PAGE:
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There might be 1,300-plus breweries now operating in the UK but the number that manage to gain regular column inches in the media is tiny.

The reason is simply that they are not sufficiently cutting-edge. They maybe don’t have a renowned head brewer, they don’t use esoteric ingredients, they don’t push any boundaries as such, they don’t do keg beers, and they are not based in a railway arch in East London.

The reality is that most of the breweries in that 1,300-strong list fail to ever hit the headlines and win any meaningful awards because of the above reasons. This is not to say they are not any good – far from it. They plough a furrow that caters more to their local customer base and the lifestyles of their owners/founders than to the whims of the media and craft beer aficionados looking for the next smoked saison or hopped weissbier.

Placed firmly in this camp is Haresfoot Brewery in Berkhamsted. It is owned by eight directors who two years ago collectively decided they wanted to start a brewery. With corporate backgrounds in surveying, outplacement, and IT consultancy they simply wanted to get their creative juices flowing rather than change the brewing world. And they were not looking to make their fortunes.

Nick Heath, one of the directors, says: “We’re not trying to feed our families from this. We’d be in trouble if we were. We’re simply investing in the business to facilitate its expansion.”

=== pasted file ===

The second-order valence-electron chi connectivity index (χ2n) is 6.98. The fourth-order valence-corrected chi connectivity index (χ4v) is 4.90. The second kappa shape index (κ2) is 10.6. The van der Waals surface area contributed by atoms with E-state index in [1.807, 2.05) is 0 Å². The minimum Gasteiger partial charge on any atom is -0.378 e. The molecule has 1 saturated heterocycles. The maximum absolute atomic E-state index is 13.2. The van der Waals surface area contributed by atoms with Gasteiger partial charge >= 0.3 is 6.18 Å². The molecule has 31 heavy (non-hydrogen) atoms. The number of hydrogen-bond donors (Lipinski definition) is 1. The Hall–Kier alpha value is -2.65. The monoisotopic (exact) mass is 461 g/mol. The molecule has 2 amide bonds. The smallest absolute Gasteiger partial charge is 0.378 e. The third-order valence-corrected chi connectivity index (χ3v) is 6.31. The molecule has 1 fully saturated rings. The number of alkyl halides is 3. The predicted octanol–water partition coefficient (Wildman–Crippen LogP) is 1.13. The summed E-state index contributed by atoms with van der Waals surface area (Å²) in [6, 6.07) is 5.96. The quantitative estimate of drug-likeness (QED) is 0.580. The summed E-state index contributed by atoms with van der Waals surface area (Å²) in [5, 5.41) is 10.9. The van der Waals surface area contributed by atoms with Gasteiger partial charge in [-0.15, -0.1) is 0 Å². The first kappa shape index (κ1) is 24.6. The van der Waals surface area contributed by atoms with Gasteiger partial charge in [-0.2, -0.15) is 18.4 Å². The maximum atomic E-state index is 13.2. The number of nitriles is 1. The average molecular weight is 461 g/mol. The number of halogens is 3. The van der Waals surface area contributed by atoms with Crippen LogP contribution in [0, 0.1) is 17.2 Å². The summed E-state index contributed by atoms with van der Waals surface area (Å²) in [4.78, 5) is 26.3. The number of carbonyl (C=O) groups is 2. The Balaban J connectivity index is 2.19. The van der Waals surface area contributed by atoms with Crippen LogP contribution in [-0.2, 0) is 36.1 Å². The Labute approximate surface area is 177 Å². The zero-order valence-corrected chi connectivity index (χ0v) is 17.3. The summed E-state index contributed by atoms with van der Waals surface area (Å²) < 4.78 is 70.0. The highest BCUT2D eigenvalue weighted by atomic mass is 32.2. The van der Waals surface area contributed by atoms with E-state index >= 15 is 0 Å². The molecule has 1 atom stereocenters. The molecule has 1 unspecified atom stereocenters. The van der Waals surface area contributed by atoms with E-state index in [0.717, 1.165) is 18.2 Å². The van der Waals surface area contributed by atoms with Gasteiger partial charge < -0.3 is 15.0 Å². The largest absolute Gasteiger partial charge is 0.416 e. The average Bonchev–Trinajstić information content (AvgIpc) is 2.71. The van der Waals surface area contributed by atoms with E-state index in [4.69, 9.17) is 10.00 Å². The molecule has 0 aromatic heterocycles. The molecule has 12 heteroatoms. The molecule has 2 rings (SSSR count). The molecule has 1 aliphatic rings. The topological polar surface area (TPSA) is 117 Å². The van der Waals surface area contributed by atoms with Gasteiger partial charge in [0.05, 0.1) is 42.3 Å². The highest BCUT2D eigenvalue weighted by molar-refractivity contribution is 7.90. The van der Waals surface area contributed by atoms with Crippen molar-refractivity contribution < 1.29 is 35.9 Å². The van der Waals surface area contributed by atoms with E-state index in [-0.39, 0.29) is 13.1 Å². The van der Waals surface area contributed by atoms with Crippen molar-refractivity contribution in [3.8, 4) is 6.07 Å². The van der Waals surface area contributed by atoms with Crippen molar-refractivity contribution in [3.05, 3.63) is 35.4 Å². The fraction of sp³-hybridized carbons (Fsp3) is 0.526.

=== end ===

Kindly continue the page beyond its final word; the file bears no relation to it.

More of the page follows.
Included in the grouping is the head brewery Scott Carter who comes from the school of home-brewing and has stepped up to brew on Haresfoot’s 12-barrel plant in an industrial shed near the Grand Union canal. Rather than churn out myriad beers on a constant production line – that all beer writers and craft beer bars would undoubtedly lap up – they’ve sought to build a strong stable of six to eight regular beers.

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And there has been nothing outlandish in the mix so far. They are firmly in modest ABV territory. Heath tells me that in his part of the world landlords demand beers with an ABV of less than 4%. “It is country pubs that we’re supplying and people drive to them and so want to be able to drink two sub-4% pints,” he says.

The strongest brew to date is a 5% Christmas ale that wouldn’t scare your grandmother but that’s immaterial as it’s about servicing the demands of local customers than worrying old women. As well as supplying the local pubs the brewery also sells bottles to Wine Rack and Majestic. This forms part of Haresfoot’s retail sales that account for 20% of total revenues. This includes quite a lot of retail activity at the brewery itself.

Where this business looks to have really come into its own is with its on-site initiatives. As well as brewery tours, a take-out shop, and a bar (open Thurs to Sat evenings) there are also various events held on the premises. These include live music and the ability to book out the brewery and have food brought in – think Indian cuisine following a brewery tour and a tasting for a group booking. In the summer months captains of passing narrow boats can’t help stopping off for a few pints and having a bit of take-out too Heath tells me.

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None of this will pique the interest of the beer media but what it does do is deliver a lot of fun for the eight directors and for the locals who now have a credible local brewery to enjoy and support. Haresfoot and other breweries of its ilk are as important a part of the current UK beer revolution as the most outlandish craft beer producer throwing out daily weird and wonderful brews. It’s all grist to the increasingly glorious British brewing mill.

Glynn Davis, editor of Beer Insider